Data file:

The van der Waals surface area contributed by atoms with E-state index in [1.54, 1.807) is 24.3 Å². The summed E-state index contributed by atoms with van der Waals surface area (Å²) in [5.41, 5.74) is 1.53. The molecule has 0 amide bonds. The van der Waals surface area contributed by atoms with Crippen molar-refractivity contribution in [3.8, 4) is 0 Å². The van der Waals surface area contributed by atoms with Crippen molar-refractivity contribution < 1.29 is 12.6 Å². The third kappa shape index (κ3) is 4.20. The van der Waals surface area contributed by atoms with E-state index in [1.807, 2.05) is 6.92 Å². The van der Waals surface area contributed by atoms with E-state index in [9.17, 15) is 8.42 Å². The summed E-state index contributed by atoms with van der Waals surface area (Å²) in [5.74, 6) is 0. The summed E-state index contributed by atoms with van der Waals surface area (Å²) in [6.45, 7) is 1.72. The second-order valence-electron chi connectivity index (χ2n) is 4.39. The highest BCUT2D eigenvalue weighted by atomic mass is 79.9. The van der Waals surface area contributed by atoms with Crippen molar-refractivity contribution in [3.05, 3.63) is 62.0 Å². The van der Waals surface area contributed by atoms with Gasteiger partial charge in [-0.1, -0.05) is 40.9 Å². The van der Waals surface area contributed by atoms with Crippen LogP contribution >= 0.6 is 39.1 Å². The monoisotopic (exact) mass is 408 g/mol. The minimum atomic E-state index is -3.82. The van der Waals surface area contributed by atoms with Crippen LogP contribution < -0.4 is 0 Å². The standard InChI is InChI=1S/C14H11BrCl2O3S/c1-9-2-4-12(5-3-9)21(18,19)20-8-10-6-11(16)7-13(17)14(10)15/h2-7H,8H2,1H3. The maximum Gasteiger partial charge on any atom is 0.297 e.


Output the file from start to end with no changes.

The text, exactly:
The van der Waals surface area contributed by atoms with E-state index in [1.54, 1.807) is 24.3 Å². The summed E-state index contributed by atoms with van der Waals surface area (Å²) in [5.41, 5.74) is 1.53. The molecule has 0 amide bonds. The van der Waals surface area contributed by atoms with Crippen molar-refractivity contribution in [3.8, 4) is 0 Å². The van der Waals surface area contributed by atoms with Crippen molar-refractivity contribution < 1.29 is 12.6 Å². The third kappa shape index (κ3) is 4.20. The van der Waals surface area contributed by atoms with E-state index in [1.807, 2.05) is 6.92 Å². The van der Waals surface area contributed by atoms with E-state index in [9.17, 15) is 8.42 Å². The summed E-state index contributed by atoms with van der Waals surface area (Å²) in [5.74, 6) is 0. The summed E-state index contributed by atoms with van der Waals surface area (Å²) in [6.45, 7) is 1.72. The second-order valence-electron chi connectivity index (χ2n) is 4.39. The highest BCUT2D eigenvalue weighted by atomic mass is 79.9. The van der Waals surface area contributed by atoms with Crippen molar-refractivity contribution in [3.05, 3.63) is 62.0 Å². The van der Waals surface area contributed by atoms with Gasteiger partial charge in [-0.1, -0.05) is 40.9 Å². The van der Waals surface area contributed by atoms with Crippen LogP contribution >= 0.6 is 39.1 Å². The monoisotopic (exact) mass is 408 g/mol. The minimum atomic E-state index is -3.82. The van der Waals surface area contributed by atoms with Crippen LogP contribution < -0.4 is 0 Å². The standard InChI is InChI=1S/C14H11BrCl2O3S/c1-9-2-4-12(5-3-9)21(18,19)20-8-10-6-11(16)7-13(17)14(10)15/h2-7H,8H2,1H3. The maximum Gasteiger partial charge on any atom is 0.297 e.